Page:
In this guest post, Stefan Wälde of AirPlus offers a primer on Request to Pay and highlights its potential for commercial transactions.
In the digital age, customers have many options for paying for their products and services. For this reason alone, it was important and right that the European Payment Services Directive (PSD2) was implemented three years ago and has been regularly adapted since. As a result, beyond the new rules for payment transactions within our industry, we now also see new solutions driven forward in the market. This was one of the EU Commission’s objectives. After all, PSD2 is not only intended to regulate, but also to create the opportunity for innovation and promote competition between banks and fintechs.
One example is Request to Pay (R2P), a type of messaging service that allows a payee to digitally request a payment from the customer and the to customer confirm it. The payee can specify in their request both an expiration date and time and a desired execution date and time. Mastercard in April announced the launch of its own R2P service. Experts expect more R2P-based market solutions to emerge this year.
Competition For The Classic Credit Card
The principle behind R2P is not new. Some banks already support it as a service to make payment processes more efficient. However, there had not yet been a uniform standard for this exchange between customer and payee for the European payment area. On June 15, the European Payments Council’s Single Euro Payments Area Request-to-Pay scheme took effect. It is intended to lay the foundation for catching up in terms of digital competence with the top dogs from the United States, such as PayPal, Apple and Google.
What do financial service providers think about this new idea? I think that R2P will compete with the classic credit card in the future, once the legal framework has been clarified. This service will eliminate the need for consumers to carry cards or large amounts of cash. You only need your phone to receive the digitalized payment request and submit authorization; the merchant gets a guaranteed payment. In principle, this is nothing more than the binding promise of a payment, thus comparable to the authorization of a credit card payment.
Friend Or Foe?
What does that mean for companies that specialize in the credit card business? Solutions like R2P can open additional opportunities and possibly affirm the current path. With virtual cards, we already see that analog payment processes can be handled completely digitally and securely.
This is probably one reason why I see the EU solution as an opportunity for players in the space to drive forward the future of payment processes and resolve issues of security and transparency. R2P can help to digitally represent, execute and secure pre-existing business models and processes, and offer design opportunities for new models.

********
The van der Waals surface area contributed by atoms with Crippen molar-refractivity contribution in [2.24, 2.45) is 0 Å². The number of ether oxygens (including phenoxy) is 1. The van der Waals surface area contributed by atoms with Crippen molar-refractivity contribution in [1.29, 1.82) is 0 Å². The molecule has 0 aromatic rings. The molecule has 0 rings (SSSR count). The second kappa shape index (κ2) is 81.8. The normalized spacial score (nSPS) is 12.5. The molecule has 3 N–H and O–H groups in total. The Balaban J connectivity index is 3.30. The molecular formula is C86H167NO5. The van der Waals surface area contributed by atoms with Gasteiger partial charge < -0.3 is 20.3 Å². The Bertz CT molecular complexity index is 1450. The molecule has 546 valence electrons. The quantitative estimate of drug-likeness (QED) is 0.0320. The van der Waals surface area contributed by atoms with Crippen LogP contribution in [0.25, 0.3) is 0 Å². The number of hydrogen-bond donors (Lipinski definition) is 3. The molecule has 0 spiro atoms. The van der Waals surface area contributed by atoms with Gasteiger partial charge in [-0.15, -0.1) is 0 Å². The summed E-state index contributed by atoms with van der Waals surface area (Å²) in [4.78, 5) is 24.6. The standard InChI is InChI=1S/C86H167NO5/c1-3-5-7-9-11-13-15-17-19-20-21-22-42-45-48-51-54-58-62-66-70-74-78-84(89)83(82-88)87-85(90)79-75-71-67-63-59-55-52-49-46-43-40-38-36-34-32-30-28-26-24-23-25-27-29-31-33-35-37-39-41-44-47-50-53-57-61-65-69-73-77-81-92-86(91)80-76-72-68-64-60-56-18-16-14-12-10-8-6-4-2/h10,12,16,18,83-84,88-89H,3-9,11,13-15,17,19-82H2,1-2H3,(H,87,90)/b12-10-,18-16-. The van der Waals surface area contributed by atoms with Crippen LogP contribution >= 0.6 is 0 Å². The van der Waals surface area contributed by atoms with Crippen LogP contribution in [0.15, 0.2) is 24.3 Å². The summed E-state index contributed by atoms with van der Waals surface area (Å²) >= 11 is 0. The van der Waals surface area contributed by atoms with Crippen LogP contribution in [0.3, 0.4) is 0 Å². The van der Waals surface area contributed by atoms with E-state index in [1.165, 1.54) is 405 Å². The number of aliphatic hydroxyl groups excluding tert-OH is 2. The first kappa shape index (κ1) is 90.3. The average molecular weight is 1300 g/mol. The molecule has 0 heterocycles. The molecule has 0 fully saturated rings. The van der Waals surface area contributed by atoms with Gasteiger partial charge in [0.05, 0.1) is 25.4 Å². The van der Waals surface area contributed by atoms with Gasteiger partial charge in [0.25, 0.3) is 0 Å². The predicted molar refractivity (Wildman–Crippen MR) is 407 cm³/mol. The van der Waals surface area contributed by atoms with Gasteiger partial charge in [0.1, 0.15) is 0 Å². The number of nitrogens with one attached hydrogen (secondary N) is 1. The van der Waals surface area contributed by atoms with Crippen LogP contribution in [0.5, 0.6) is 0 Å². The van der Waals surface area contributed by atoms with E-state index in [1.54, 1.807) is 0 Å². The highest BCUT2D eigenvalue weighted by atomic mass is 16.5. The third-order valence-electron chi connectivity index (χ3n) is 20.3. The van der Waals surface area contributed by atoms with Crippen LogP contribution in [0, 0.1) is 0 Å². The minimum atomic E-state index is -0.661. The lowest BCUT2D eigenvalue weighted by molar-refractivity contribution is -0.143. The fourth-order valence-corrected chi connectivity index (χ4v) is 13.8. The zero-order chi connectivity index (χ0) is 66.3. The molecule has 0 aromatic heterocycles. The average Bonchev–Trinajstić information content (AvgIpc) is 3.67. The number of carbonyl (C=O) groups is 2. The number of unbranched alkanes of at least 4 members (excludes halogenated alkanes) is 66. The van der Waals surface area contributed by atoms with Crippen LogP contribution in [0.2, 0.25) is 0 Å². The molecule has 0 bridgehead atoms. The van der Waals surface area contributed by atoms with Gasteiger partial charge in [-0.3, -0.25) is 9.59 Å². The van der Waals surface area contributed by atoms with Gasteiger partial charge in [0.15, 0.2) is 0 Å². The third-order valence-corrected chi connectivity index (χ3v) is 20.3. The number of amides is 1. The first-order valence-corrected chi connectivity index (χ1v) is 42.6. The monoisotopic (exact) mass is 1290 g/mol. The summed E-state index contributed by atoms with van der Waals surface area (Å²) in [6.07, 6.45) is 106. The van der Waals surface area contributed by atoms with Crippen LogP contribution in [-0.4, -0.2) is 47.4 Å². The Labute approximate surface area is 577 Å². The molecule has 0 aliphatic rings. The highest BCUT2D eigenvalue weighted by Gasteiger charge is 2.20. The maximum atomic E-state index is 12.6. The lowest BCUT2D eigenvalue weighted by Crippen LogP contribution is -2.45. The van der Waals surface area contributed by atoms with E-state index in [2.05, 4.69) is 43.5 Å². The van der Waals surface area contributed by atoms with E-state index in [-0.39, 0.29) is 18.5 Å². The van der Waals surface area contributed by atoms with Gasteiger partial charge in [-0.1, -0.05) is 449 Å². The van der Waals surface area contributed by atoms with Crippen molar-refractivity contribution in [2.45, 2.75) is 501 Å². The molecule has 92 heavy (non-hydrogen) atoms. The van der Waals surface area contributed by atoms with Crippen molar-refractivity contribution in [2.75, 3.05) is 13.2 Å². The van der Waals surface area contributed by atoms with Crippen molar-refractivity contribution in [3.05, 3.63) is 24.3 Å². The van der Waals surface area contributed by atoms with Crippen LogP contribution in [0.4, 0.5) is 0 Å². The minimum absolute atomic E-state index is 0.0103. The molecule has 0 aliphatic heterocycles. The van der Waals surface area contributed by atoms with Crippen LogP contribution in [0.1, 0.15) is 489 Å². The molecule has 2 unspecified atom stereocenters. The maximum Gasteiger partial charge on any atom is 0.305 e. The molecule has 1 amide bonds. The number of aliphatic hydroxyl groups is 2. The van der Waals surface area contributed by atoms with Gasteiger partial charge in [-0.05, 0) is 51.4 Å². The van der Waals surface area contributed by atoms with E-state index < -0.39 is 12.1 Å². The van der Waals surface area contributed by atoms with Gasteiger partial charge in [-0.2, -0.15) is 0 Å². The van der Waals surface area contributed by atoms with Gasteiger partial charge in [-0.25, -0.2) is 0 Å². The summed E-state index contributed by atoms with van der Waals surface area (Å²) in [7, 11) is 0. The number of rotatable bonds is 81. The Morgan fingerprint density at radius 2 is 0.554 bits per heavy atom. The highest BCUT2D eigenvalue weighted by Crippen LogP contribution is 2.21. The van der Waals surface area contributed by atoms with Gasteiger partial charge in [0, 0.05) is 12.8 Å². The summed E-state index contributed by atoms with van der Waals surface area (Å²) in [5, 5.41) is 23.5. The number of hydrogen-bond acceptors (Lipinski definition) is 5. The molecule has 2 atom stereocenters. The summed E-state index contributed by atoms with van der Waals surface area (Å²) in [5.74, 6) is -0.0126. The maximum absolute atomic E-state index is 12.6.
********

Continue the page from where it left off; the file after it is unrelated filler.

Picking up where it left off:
This is crucial for companies. By relying on fully digitalized invoicing, they can make their process more efficient and cut costs. I think of the largely automated accounting systems, business analyses, archiving solutions and more. If R2P becomes established at the European level, it would be a major step forward for the payment industry and a great opportunity for companies.
No More Authorization Back-And-Forth
In consumer business, the topics of R2P and instant payments are closely linked. In many scenarios, immediate payment promises great advantages. However, I question whether this is also the case for corporate business. For that, we need models that cover the different needs of the payers. Some want to pay immediately, but with a discount. Some want to pay later. Some in several installments. One company pays each invoice individually, while another relies on collective invoices. In B2B business, instant payments probably won’t become an exclusive method. If, on the other hand, there are several possible paths that customers can take, then all market participants will benefit: merchants, payers, cardholders and payment service providers.
This can mean integrating R2P into existing ecosystems, and at interfaces where the payment request can be triggered by the payee and processed and paid by us on behalf of the client as a licensed partner.
Another advantage is that the current, often very time-consuming “back-and-forth” of a non-digital authorization is no longer necessary. Instead of getting lost in the ping pong of request, approval, verification, etc., the process would save valuable time. In addition, there can be no charges for chargebacks or reversals on credit cards if Request to Pay is considered a substitute for the credit card authorization process.
Incidentally, according to a consumer survey by Mastercard, 40 percent of Europeans want a secure platform that allows them to view, store and pay all their bills in one place. We should no longer be concerned with the “why” behind solutions of this kind, but only with the “how” and “when.”
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